5 Big Problems of Flipping Homes and How to Overcome Them
By Ethan Roberts
Home flipping is a lucrative and fulfilling way to make thousands of dollars within a short period of time. But it can also be a difficult and frustrating endeavor when things go wrong. And things will go wrong.
When investors talk about the various obstacles in their way, my usual response is, “Look, if flipping were easy, EVERYBODY would be doing it!” Flipping homes requires hard work, persistence, and a great deal of patience, because you’ll inevitably encounter problems along the way.
Here are five of the most common problems investors face when flipping, along with ways to prevent or deal with them more easily:
Flipping Problem #1: Bad Weather.
No matter what part of the country you live in, sooner or later bad weather is going to throw your rehabbing schedule out of whack. Maybe it’s too windy and the paint you’re spraying is going everywhere but on the house, or maybe it’s raining when you planned to install the new siding. Maybe it’s 95 degrees when you need to landscape. No matter what, you need to be prepared with Plan B.
Plan B means you have a backup plan in case the weather is bad. It could mean you work inside all day, or start the exterior work at 7:30 a.m., before the afternoon showers come. It could mean you roll paint on instead of spraying. The core idea is to be proactive, and always have the flexibility to do something else when Plan A goes awry.
Flipping Problem #2: Theft.
Sadly, theft occurs during rehabbing, and it can wreck havoc on your budget. I know investors who’ve had outside air conditioner units stolen. One investor neglected to change the bank-installed front door lock and had all his tools, a pressure washer, and a few hundred dollars of tile stolen from the garage. Sometimes even the people you hire to work on the home steal from you.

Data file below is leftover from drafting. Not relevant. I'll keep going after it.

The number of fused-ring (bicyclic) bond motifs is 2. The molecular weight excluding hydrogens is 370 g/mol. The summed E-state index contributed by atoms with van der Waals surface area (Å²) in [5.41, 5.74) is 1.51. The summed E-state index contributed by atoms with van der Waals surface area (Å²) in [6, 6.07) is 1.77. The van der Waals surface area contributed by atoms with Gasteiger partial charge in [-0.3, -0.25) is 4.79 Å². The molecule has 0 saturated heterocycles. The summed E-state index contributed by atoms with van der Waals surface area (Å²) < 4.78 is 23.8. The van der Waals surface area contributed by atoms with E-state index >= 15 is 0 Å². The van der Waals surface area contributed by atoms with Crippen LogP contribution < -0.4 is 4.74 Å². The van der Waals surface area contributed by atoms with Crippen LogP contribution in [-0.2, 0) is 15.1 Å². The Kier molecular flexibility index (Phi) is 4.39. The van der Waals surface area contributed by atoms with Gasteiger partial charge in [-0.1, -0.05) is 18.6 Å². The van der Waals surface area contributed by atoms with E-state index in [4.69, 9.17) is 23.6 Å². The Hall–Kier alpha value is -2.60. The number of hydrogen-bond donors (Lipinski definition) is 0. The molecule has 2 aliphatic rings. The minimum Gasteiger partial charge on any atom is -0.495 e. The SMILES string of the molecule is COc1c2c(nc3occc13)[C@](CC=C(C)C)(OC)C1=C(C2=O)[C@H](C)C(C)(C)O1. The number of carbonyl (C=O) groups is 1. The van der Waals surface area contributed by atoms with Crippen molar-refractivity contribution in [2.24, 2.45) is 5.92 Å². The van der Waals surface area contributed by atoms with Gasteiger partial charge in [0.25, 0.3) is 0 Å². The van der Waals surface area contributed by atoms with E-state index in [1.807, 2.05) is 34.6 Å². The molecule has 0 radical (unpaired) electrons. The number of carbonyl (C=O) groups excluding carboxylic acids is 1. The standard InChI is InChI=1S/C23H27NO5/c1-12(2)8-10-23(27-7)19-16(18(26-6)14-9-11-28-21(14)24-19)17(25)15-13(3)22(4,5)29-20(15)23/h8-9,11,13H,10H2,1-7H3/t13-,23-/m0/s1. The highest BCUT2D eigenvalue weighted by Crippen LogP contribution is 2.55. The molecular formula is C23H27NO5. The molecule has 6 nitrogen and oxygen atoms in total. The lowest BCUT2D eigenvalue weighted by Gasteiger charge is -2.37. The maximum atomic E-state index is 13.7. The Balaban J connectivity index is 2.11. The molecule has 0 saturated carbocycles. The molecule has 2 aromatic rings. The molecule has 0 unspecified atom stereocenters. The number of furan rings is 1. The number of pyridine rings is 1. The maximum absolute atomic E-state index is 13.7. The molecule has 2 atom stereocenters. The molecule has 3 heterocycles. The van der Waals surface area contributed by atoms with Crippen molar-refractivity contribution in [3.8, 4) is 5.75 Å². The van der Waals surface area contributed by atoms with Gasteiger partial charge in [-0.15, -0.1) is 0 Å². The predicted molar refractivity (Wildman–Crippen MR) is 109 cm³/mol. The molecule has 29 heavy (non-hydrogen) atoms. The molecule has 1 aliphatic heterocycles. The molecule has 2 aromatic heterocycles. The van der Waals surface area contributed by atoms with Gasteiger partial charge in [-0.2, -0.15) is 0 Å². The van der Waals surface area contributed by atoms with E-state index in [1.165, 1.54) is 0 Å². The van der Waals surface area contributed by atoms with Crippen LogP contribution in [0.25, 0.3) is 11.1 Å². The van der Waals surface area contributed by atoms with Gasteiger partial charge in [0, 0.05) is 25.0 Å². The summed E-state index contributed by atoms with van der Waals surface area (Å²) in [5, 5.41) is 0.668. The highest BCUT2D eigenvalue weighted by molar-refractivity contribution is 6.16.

But there are ways to prevent theft. Here are a few:
- Always install new door locks first before any other work begins
- Secure your backyard with a locking gate and fence
- Don’t leave valuables around when workers you don’t know are around
- Install an alarm system and motion detectors on empty properties.
Sometimes, you might even have to forego a For Sale sign to avoid people letting people know that the property is empty.
Flipping Problem #3: Delays.
Nothing is more frustrating to the average investor than delays on a flipping project. Service providers may get delayed on prior jobs, especially when they’re doing roofing or other exterior work. Other delays can include materials that don’t arrive on time, machines that break in the middle of a job, illness, personal problems, irresponsible workers, and a host of other factors. I once had a carpet installation delayed because the only installer available had to leave town for a funeral.
The problem, of course, is that one delay can prevent you from performing other work. If your painters are delayed, you can’t install new flooring until they finish their work.
Even after you finish rehabbing the house and have a contract with a buyer, there may be delays in the closing process.
- Have flexible back-up plans
- Never rely on just one company or person to perform the work